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Electronic measurement and control of spin transport in silicon


The spin lifetime and diffusion length of electrons are transport parameters that define the scale of coherence in spintronic devices and circuits. As these parameters are many orders of magnitude larger in semiconductors than in metals1,2, semiconductors could be the most suitable for spintronics. So far, spin transport has only been measured in direct-bandgap semiconductors3,4,5,6,7,8,9 or in combination with magnetic semiconductors, excluding a wide range of non-magnetic semiconductors with indirect bandgaps. Most notable in this group is silicon, Si, which (in addition to its market entrenchment in electronics) has long been predicted a superior semiconductor for spintronics with enhanced lifetime and transport length due to low spin–orbit scattering and lattice inversion symmetry10,11,12. Despite this promise, a demonstration of coherent spin transport in Si has remained elusive, because most experiments focused on magnetoresistive devices; these methods fail because of a fundamental impedance mismatch between ferromagnetic metal and semiconductor13, and measurements are obscured by other magnetoelectronic effects14. Here we demonstrate conduction-band spin transport across 10 μm undoped Si in a device that operates by spin-dependent ballistic hot-electron filtering through ferromagnetic thin films for both spin injection and spin detection. As it is not based on magnetoresistance, the hot-electron spin injection and spin detection avoids impedance mismatch issues and prevents interference from parasitic effects. The clean collector current shows independent magnetic and electrical control of spin precession, and thus confirms spin coherent drift in the conduction band of silicon.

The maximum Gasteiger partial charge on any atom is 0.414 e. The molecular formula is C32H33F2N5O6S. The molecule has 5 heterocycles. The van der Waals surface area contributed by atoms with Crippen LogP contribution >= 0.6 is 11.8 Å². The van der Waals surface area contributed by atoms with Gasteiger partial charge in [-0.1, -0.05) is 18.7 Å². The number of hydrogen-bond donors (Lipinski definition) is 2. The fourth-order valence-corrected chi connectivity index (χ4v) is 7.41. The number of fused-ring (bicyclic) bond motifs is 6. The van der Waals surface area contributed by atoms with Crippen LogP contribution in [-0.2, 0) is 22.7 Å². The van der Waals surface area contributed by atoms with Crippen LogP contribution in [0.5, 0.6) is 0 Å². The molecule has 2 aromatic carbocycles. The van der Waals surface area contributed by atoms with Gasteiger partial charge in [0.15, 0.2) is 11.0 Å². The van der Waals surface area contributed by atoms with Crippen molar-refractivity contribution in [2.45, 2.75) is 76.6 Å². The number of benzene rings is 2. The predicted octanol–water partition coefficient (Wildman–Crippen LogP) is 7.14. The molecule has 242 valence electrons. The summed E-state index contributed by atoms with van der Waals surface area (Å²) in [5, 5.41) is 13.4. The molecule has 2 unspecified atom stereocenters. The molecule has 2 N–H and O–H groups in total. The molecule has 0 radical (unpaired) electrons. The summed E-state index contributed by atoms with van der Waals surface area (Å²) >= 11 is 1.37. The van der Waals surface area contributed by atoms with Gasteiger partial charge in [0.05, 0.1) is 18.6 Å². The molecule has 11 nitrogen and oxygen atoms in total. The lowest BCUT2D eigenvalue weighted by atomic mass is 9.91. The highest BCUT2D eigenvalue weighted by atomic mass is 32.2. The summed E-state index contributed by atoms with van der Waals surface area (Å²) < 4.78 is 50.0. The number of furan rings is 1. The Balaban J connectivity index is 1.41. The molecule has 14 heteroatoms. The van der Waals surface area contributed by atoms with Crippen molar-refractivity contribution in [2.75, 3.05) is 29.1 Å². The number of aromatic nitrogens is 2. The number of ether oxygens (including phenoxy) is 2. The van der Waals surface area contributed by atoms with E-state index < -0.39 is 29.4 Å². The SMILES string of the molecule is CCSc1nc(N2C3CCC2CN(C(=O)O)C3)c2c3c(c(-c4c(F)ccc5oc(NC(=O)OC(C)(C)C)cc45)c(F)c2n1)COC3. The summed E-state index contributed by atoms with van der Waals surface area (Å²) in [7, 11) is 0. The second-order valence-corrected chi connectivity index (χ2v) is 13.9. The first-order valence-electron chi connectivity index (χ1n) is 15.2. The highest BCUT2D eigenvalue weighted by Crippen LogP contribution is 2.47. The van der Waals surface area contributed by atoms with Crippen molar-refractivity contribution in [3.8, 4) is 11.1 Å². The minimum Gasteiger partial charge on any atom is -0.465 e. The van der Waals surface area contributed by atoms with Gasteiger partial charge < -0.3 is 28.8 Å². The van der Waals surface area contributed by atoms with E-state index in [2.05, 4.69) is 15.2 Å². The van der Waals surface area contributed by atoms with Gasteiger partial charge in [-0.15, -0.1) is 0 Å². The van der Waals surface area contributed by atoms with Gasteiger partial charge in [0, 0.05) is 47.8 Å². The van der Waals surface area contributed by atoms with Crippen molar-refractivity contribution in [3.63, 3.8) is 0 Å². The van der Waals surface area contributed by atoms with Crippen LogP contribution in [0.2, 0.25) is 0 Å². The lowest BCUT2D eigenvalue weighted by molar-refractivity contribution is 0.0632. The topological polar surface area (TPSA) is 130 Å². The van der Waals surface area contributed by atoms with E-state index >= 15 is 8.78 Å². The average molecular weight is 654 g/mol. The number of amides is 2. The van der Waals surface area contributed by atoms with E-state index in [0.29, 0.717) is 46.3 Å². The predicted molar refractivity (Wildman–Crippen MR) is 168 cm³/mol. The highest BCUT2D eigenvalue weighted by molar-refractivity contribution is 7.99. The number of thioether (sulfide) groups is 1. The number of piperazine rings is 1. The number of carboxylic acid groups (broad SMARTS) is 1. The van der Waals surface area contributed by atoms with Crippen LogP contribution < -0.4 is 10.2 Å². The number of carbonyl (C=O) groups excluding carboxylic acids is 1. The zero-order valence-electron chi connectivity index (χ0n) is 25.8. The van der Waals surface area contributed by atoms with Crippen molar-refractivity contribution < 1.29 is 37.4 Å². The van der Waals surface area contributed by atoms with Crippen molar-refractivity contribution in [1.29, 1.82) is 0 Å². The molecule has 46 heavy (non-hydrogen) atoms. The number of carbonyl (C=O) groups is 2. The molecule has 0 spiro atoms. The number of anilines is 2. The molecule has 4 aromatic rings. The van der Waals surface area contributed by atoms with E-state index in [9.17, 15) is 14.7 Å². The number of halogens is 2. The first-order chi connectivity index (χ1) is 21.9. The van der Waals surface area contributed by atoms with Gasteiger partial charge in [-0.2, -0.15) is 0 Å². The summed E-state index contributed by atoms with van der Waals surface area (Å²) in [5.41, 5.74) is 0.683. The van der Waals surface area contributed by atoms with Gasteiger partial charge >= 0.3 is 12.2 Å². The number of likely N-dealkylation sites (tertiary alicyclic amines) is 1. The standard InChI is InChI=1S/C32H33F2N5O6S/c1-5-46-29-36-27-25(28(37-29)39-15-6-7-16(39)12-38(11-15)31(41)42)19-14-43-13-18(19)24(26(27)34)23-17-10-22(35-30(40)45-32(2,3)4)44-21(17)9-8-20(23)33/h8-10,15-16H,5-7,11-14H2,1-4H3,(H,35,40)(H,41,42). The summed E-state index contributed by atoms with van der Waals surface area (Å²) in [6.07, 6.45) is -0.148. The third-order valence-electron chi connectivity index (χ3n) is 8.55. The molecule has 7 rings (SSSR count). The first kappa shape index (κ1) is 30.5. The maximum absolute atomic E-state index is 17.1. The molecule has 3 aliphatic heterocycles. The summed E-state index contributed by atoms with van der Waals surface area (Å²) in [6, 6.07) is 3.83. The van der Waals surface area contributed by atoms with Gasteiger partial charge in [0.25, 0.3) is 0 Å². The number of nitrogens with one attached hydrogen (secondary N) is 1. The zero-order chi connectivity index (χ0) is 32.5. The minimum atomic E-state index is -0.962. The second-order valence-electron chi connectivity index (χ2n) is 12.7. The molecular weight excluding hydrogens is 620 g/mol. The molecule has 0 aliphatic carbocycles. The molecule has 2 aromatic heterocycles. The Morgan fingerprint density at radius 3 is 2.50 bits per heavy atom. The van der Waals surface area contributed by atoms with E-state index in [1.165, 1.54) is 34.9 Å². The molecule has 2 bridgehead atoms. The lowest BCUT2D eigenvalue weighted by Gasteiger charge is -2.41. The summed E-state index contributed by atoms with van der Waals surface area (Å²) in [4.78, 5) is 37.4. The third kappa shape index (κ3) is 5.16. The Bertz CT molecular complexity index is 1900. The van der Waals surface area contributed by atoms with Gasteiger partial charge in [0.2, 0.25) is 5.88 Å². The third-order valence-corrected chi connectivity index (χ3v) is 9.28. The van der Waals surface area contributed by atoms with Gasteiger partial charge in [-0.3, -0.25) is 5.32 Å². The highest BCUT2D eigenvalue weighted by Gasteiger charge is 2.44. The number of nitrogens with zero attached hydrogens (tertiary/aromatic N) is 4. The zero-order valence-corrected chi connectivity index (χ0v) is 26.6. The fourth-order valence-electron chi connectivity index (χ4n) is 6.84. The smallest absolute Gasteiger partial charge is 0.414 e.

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Figure 1: Illustration of the Si spin transport device.
Figure 2: Simultaneously measured current dependence on tunnel-junction emitter voltage at 85 K.
Figure 3: In-plane magnetic field dependence at 85K.
Figure 4: Spin precession and dephasing in a perpendicular magnetic field at constant emitter voltage V e = -1.8 V and 85 K.


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We acknowledge assistance during fabrication from I. Altfeder, SQUID measurements by G. Hadjipanayis and A. Gabay, and use of the wafer saw from K. Goossen. This work is supported by ONR and DARPA/MTO.

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Correspondence to Ian Appelbaum.

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Appelbaum, I., Huang, B. & Monsma, D. Electronic measurement and control of spin transport in silicon. Nature 447, 295–298 (2007).

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